New UK Stamp Duty Won’t Dent Appeal of Buy To Let Mortgages For Non UK Residents

As stock market volatility continues, expats might be well advised to stick with UK buy to lets…

Expats invested in major stock markets such as the UK FTSE, the Dow Jones in the USA or in Europe, the Dax will have seen largely static average investment returns over the past 12 months and in some cases a slight fall. Meanwhile UK property continues to power ahead as an investment category with the Halifax recently reporting a 10% rise in UK property values over the past 12 months. That’s good news for UK expat buy to let investors and expat mortgage holders, as interest rates on UK expat mortgages have continued to stay competitive, ranging from 3.53% to 4.24%, according to UK expat mortgage brokers, Offshoreonline.org.

Despite the gloom surrounding the recent changes in new UK Stamp Duty for expat buy to let investors and capital gains tax changes which have impacted upon international property investors, there is much to still be positive about. A roundup of opinions amongst leading property experts including the Royal Institute of Chartered Surveyors (RICS), Rightmove, the UK’s largest property portal, Reuters, BNP Paribas and the Centre for Economic and Business Research (CEBR) all predict another good year for UK expat buy to let investors, with forecast property price growth of between 3.5% and 6%, with most opinions clustering around the 4% mark. “Add to that a typical rental yield of 4%-6% and the market could be on course to deliver total returns of up to 10% again”, said Guy Stephenson, a spokesman for UK expat mortgage broker Offshoreonline.org and with new lenders starting to enter the market, the range of buy to let mortgages for non UK residents is improving all the time.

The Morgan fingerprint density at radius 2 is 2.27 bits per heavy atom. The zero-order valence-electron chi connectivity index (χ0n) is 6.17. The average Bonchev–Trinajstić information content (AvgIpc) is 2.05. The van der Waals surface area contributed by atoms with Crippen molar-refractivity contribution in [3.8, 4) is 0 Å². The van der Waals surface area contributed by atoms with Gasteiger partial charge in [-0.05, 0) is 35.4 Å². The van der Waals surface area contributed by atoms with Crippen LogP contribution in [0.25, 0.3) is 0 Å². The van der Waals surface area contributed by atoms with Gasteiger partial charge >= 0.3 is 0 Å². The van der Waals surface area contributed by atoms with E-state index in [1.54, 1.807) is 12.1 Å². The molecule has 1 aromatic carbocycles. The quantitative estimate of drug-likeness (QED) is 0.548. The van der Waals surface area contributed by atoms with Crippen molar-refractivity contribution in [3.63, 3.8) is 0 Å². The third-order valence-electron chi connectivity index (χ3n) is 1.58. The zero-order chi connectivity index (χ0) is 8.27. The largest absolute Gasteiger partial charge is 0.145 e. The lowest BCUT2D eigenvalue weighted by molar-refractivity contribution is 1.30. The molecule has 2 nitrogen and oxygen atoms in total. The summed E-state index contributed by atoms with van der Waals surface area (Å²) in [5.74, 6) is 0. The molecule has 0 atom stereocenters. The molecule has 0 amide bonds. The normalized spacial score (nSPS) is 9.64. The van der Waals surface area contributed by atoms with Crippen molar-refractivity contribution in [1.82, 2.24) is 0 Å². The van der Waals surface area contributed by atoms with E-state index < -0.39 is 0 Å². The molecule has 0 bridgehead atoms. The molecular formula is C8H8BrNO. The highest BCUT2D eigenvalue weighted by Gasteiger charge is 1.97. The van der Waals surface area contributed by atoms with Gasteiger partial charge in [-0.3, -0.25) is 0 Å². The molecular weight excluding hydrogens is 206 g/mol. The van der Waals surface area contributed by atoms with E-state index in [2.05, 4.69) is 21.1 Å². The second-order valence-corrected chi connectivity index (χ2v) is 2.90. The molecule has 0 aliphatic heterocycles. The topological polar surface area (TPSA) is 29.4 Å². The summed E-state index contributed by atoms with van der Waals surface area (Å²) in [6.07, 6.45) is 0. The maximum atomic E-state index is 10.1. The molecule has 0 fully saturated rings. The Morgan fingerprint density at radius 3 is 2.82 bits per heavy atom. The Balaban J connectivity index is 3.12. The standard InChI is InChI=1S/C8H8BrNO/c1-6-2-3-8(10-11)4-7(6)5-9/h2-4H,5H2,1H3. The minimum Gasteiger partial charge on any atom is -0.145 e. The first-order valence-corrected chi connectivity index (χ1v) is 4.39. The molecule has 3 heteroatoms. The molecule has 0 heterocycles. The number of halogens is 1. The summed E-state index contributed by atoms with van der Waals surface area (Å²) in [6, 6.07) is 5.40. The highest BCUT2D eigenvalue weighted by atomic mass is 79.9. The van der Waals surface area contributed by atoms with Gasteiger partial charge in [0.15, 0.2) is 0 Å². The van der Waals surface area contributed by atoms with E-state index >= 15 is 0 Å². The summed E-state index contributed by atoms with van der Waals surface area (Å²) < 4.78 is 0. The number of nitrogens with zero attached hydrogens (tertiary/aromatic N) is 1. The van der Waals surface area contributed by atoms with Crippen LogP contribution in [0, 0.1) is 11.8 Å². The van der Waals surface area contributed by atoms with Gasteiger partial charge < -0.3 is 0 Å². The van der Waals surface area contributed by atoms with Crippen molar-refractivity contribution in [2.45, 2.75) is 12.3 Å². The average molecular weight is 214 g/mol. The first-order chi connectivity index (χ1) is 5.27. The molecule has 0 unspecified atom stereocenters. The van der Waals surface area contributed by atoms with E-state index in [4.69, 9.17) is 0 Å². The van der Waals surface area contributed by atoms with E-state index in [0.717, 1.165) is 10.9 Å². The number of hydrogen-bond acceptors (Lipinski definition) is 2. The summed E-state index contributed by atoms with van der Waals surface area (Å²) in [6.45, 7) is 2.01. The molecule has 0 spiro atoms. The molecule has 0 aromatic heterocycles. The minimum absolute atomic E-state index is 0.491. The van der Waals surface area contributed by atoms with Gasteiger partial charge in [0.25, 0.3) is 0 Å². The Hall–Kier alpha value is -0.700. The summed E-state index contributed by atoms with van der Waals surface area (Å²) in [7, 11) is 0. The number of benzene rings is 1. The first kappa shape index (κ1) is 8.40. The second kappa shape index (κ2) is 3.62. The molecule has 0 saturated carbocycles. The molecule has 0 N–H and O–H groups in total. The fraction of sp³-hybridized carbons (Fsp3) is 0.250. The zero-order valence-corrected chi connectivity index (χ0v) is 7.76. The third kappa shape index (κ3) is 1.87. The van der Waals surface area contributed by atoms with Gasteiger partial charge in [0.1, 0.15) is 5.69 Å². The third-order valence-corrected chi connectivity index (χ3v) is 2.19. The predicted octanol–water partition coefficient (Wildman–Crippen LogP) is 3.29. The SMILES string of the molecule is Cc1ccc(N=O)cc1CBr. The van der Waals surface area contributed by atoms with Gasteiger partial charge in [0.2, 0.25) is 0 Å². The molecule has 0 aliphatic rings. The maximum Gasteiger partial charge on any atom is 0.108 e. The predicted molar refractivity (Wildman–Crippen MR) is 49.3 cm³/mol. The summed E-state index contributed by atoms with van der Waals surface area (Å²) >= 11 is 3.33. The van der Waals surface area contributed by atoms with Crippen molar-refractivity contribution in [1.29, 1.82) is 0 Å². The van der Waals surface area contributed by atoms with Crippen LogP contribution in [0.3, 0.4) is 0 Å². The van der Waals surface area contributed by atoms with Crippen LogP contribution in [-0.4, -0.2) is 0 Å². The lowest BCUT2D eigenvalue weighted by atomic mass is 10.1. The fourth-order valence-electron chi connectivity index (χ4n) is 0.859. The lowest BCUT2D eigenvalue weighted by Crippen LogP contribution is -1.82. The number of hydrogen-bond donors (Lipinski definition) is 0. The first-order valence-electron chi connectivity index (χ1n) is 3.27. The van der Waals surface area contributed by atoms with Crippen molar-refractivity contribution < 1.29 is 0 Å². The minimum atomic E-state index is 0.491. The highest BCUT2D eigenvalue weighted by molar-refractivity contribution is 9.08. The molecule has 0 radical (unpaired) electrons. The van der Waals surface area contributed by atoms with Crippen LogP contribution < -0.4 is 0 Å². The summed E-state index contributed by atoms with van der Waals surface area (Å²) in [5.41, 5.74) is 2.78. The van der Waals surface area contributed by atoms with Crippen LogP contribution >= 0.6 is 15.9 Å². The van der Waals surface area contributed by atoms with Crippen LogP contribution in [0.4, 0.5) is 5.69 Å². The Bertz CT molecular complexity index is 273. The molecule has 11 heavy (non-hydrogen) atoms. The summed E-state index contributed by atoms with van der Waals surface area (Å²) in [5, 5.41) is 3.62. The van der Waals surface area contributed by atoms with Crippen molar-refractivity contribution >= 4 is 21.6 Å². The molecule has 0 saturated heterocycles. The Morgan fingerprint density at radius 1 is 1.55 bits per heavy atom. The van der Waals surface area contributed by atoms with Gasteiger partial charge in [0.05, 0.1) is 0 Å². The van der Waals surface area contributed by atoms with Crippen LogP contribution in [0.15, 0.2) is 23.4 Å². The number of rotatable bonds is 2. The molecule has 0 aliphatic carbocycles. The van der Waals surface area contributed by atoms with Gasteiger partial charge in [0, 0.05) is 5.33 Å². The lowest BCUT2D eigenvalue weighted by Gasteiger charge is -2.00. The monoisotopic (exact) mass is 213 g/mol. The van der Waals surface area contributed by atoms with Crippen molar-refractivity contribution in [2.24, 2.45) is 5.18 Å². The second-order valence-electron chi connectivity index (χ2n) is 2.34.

Those moving abroad or already invested in UK property from overseas will now have a new tax check-list, though, thanks to changes in the UK tax system which will impact upon expat buy to let investors and international mortgage holders. Going forward it will be even more important to keep records of amounts spent repairing properties, as this expenditure is still tax deductible against profits. Expat buy to let international mortgage holders will continue to be able to offset 100% of mortgage interest costs against rental income and then only pay income tax at the standard rate, currently starting at 20%. Importantly, UK expat landlords will also still benefit from a personal tax free allowance of £10,800 for the tax year from April 2016.

Other important changes which will affect expat buy to let investors and those with international mortgages include new capital gain tax rules. Going forward, UK property which is not designated as the main family home will now be subject to UK capital gains tax, although UK property investors will still have access to their own tax free capital gains tax allowance, worth £11,100 this tax year. Only gains above this are taxed. As with all matters surrounding tax, the advice is to take advice, as there are often still plenty of ways to mitigate any tax liability and stay within the rules.

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